5 performed inside the filesystem. This asynchronous interface allows applications to issue many parallel I/O requests to overlap I/O and computation. Besides overlapping computation and I/O, the asynchronous usertask I/O interface has many other benefits. It enables user computation to access data in the page cache directly. Therefore, it reduces memory copy, avoids memory allocation and reduces memory footprint. Given this I/O interface, we can even bring user computation to the location where data resides, to exploit data locality in a nonuniform memory access (NUMA) machine. FlashGraph FlashGraph [2] is a semiexternal memory graph engine that runs on top of SAFS. It provides a general programming interface to help users develop new algorithms for largescale graph analysis. Like many inmemory graph engines such as Pregel [5] and PowerGraph [6], graph algorithms in FlashGraph are expressed from the perspective of a vertex. That is, each vertex maintains algorithmic state and FlashGraph executes graph algorithms on vertex state in parallel. Unlike these inmemory graph engines, FlashGraph only stores the algorithmic vertex state in memory, and graph data on SSDs, so it has a small memory footprint, which enables us to process massive graphs in a commodity machine with relatively small memory. Externalmemory data representation FlashGraph maintains only vertex state in main memory to minimize memory consumption while storing graph data such as the degrees and the adjacency lists of vertices on SSDs. Since SSDs are still several times slower than RAM, the externalmemory data representation in FlashGraph has to meet the following three goals: (i) be compact to reduce data access from SSDs; (ii) reduce the unnecessary data read from SSDs; (iii) reduce the number of I/O accesses for each vertex read. There are two data structures on SSDs: the adjacency lists of vertices and the index to the adjacency lists. For a directed graph, the inedge list and the outedge list of a vertex are stored separately to optimize for the applications that only require one type of edges. All adjacency lists of vertices are stored on SSDs in the order of their vertex ID. Therefore, the index of a graph only contains the location of the adjacency list of each vertex. For a directed graph, each entry in the index contains both locations of the inedge list and the outedge list of each vertex. I/O optimizations Given the good random I/O performance of SSDs, FlashGraph selectively accesses the vertices required by graph algorithms. In contrast, other externalmemory graph engines such as GraphChi [7] and XStream [8] sequentially access all vertices in each iteration to avoid random I/O access. The selective vertex access is superior to sequentially accessing the entire graph in each iteration. Many graph algorithms only require some of the vertices in a graph so the selective vertex access significantly reduces the amount of data read from SSD. However, it potentially generates many random I/O accesses to SSDs. To maximize the performance of FlashGraph, it is essential to reduce the number of random I/O accesses to SSDs. Each vertex access potentially generates two I/O accesses: one to the index file to find the location and the size of a vertex and the other to the adjacency lists to read the 5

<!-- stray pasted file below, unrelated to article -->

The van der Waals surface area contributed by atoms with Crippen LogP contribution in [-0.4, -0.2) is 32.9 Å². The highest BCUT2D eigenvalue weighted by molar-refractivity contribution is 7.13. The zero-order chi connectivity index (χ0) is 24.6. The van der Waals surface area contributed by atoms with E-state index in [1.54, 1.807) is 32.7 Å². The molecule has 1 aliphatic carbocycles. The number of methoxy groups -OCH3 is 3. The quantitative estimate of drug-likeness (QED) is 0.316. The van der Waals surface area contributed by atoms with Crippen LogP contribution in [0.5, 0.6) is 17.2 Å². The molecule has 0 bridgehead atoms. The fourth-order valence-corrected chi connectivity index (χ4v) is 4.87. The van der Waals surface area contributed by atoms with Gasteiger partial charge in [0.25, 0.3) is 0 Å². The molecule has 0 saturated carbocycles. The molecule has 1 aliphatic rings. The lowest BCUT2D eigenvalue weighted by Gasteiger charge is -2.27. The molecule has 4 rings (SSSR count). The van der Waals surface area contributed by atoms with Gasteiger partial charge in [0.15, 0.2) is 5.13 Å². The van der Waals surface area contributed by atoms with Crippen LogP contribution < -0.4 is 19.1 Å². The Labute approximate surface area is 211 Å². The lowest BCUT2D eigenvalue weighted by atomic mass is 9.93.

6 adjacency list of a vertex. The optimizations on both types of I/O accesses are the same. A typical graph algorithm accesses many vertices in parallel within an iteration. Therefore, FlashGraph can collect the vertices requested by a graph algorithm and merge I/O accesses into large I/O requests. As a result, an I/O request varies from as small as one page to as large as many megabytes to benefit various graph algorithms. To increase cache hit rate, FlashGraph introduces a runtime 2D partitioning scheme. 2D partitioning breaks up large vertices and a vertex program may only represent part of a large vertex. In each iteration, FlashGraph executes all active vertices in the first partition and then proceed to the second partition and so on. Users have complete freedom to issue vertex requests in each partition of a vertex. A potential use is that a partition of a vertex requests vertices located closely on SSDs to increase the cache hit rate. Triangle counting and scan statistics [9] are two examples that benefit from this scheme. Vertexcentric programming interface In FlashGraph, users implement graph algorithms from the perspective of a vertex. Each vertex maintains some vertex state and acts on its own. It interacts with other vertices with message passing and accesses vertex data through the framework. In this programming environment, users only need to write serial code and FlashGraph executes users code in parallel. Given the relatively long latency of accessing SSDs, FlashGraph uses an eventdriven programming interface to hide the latency of SSDs and overlap graph computation and I/O access. A vertex may receive three types of events: (i) when it receives the adjacency list of a vertex; (ii) when it receives the vertex header of a vertex (which contains the basic information of a vertex such as the vertex degree); (iii) when it receives a message. The second event is a special case of the first one except that retrieving a vertex header only requires reading the index of a graph. Therefore, it significantly improves the performance of graph algorithms that require only the basic information of a vertex. Applications FlashGraph is a comprehensive programming framework for users to develop various graph algorithms and perform graph analysis. In addition, it allows us to develop efficient sparse matrix operations. We also provide a collection of common graph algorithms and sparse matrix operations highly optimized for FlashGraph. The graph algorithm library To demonstrate the expressiveness of FlashGraph and ease graph analysis with FlashGraph, we take a similar approach to igraph [10] and implement some common graph algorithms. The library currently includes PageRank, SSSP, triangle counting, scan statistics [9], weakly connected components, strongly connected components [11], diameter estimation, kcore, spectral clustering. Since FlashGraph targets massive graphs, all graph algorithms implemented in FlashGraph have to have low computation complexity. Temporal graph analysis Realworld graphs may evolve over time. In this setting, we need to perform graph analysis on a 6